A Nobleman Has the Same Characteristics as Jade

October 23, 2009 at 11:55 pm | Posted in Asia, Culture | Leave a comment
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Adapted from Clearwisdom.net
Nov 17, 2008

(TheEpochTimes.com)The Chinese and the western world view jade differently. In western mineralogy and petrology, rocks and minerals are studied solely based on their chemical and physical characteristics. Scientists probe into their composition and the manner in which they were formed. They are then classified and appraised based on their investigations. However, the ancient Chinese studied rocks and minerals with a connection to good moral character and spirituality.

There is an ancient Chinese saying: “A nobleman never leaves his jade behind without a reason.” Confucius also said, “A nobleman has the same characteristics as jade.” Jade’s characteristics, soft, yet solid, and tenacious, were associated with upright characteristics. So noblemen wore jade to remind themselves to uphold good moral behavior. Confucius said that a nobleman should be respectful and amenable but also steadfast in his heart. In other words, a nobleman should maintain great tolerance of others but be strict with himself. Likewise, he should not show off his inner strengths and instead be humble. Jade’s characteristics were considered similar to a nobleman’s good moral character so the ancient Chinese wore jade.

The ancient Chinese classified jade based on its softness, density, and tenacity, but the color was also crucial. Only monochromatic jade was classified as high grade while those with various colors were ignored. Jade that was pure white like animal fat was believed to be the most precious. The Hetian area of the Xinjiang Uighur Autonomous Region was said to have the purest jade. In fact, Chinese Emperors favored jade from this area the most. There is saying, “A nobleman compares his morality with his jade’s characteristics.” Emperors and noblemen often examined their own character traits for tolerance, amenability, and self-discipline. They were China’s moral exemplars so it was imperative that they cultivate their character to match the purity of their jade.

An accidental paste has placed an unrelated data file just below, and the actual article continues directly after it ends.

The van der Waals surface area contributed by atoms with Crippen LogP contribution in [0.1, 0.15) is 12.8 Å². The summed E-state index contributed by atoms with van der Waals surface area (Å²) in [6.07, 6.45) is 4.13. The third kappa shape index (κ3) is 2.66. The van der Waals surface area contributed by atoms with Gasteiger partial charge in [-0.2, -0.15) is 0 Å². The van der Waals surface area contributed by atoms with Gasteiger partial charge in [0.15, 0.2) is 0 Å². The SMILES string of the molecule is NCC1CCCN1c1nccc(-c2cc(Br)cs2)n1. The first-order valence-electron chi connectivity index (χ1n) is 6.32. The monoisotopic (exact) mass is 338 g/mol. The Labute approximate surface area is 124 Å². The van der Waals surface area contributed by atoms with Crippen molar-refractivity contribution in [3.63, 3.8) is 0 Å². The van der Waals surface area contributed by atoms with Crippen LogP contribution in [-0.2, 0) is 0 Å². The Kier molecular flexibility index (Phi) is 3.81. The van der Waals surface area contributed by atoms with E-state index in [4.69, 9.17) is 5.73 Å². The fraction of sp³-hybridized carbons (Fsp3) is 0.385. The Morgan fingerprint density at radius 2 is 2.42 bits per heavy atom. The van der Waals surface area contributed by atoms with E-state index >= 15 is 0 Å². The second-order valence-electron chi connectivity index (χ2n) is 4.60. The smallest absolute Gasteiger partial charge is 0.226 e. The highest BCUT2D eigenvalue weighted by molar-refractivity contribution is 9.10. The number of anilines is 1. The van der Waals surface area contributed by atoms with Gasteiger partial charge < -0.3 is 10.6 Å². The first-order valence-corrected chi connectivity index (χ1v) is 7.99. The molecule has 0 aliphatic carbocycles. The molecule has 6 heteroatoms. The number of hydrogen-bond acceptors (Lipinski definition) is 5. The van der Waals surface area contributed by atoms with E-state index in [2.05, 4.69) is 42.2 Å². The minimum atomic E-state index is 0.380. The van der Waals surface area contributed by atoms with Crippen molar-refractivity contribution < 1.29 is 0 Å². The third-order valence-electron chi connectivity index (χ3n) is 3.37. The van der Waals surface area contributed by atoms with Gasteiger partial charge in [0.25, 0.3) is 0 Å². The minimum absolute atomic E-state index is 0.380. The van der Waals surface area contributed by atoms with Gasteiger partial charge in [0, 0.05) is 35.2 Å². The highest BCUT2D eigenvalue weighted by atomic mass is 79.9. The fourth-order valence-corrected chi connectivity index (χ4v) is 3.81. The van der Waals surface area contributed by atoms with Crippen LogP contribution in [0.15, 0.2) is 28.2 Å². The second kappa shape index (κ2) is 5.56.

In ancient times, jade also had spiritual value and was not collected for its monetary or decorative value, rather, it was used on special occasions to show reverence to the Heavens. The ancient Chinese believed that Gods protected people, and in turn, people conducted themselves according to the moral standard set forth by Gods. In this way, people lived in harmony with the Earth and Heavens. The ancient Chinese showed their respect to this universal order through ceremonies using jade because it served as a reminder to preserve one’s innate upright character imparted by Gods. Even when covered by layers of rock, jade’s nature remains unchanged and unblemished after meticulous gem cutting. The ancients never wanted to forget their divine connection.

Nowadays, people use jade as a symbol of social status or simply for decorative purposes. The customary way of using jade to uphold good moral character and to pay respect to the Heavens has largely been forgotten. Today, very few people know the true value of jade.

Read the original article in Chinese

Last Updated
Nov 21, 2008


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